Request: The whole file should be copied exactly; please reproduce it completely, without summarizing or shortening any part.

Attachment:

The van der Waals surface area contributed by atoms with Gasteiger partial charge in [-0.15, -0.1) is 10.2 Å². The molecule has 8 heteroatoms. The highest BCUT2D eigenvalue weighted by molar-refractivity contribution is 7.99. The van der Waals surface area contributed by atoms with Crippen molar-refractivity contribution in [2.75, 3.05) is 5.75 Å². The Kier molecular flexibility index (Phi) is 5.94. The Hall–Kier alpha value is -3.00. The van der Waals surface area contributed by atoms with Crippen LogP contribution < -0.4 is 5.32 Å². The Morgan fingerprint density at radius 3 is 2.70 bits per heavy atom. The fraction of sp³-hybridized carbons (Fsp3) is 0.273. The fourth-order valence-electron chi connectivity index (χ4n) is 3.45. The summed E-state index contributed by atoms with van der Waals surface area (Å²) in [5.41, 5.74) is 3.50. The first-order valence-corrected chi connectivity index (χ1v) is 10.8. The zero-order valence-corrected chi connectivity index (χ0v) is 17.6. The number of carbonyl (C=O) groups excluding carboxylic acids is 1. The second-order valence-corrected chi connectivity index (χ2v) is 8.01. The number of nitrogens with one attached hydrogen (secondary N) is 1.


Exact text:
The van der Waals surface area contributed by atoms with Gasteiger partial charge in [-0.15, -0.1) is 10.2 Å². The molecule has 8 heteroatoms. The highest BCUT2D eigenvalue weighted by molar-refractivity contribution is 7.99. The van der Waals surface area contributed by atoms with Crippen molar-refractivity contribution in [2.75, 3.05) is 5.75 Å². The Kier molecular flexibility index (Phi) is 5.94. The Hall–Kier alpha value is -3.00. The van der Waals surface area contributed by atoms with Crippen LogP contribution < -0.4 is 5.32 Å². The Morgan fingerprint density at radius 3 is 2.70 bits per heavy atom. The fraction of sp³-hybridized carbons (Fsp3) is 0.273. The fourth-order valence-electron chi connectivity index (χ4n) is 3.45. The summed E-state index contributed by atoms with van der Waals surface area (Å²) in [5.41, 5.74) is 3.50. The first-order valence-corrected chi connectivity index (χ1v) is 10.8. The zero-order valence-corrected chi connectivity index (χ0v) is 17.6. The number of carbonyl (C=O) groups excluding carboxylic acids is 1. The second-order valence-corrected chi connectivity index (χ2v) is 8.01. The number of nitrogens with one attached hydrogen (secondary N) is 1.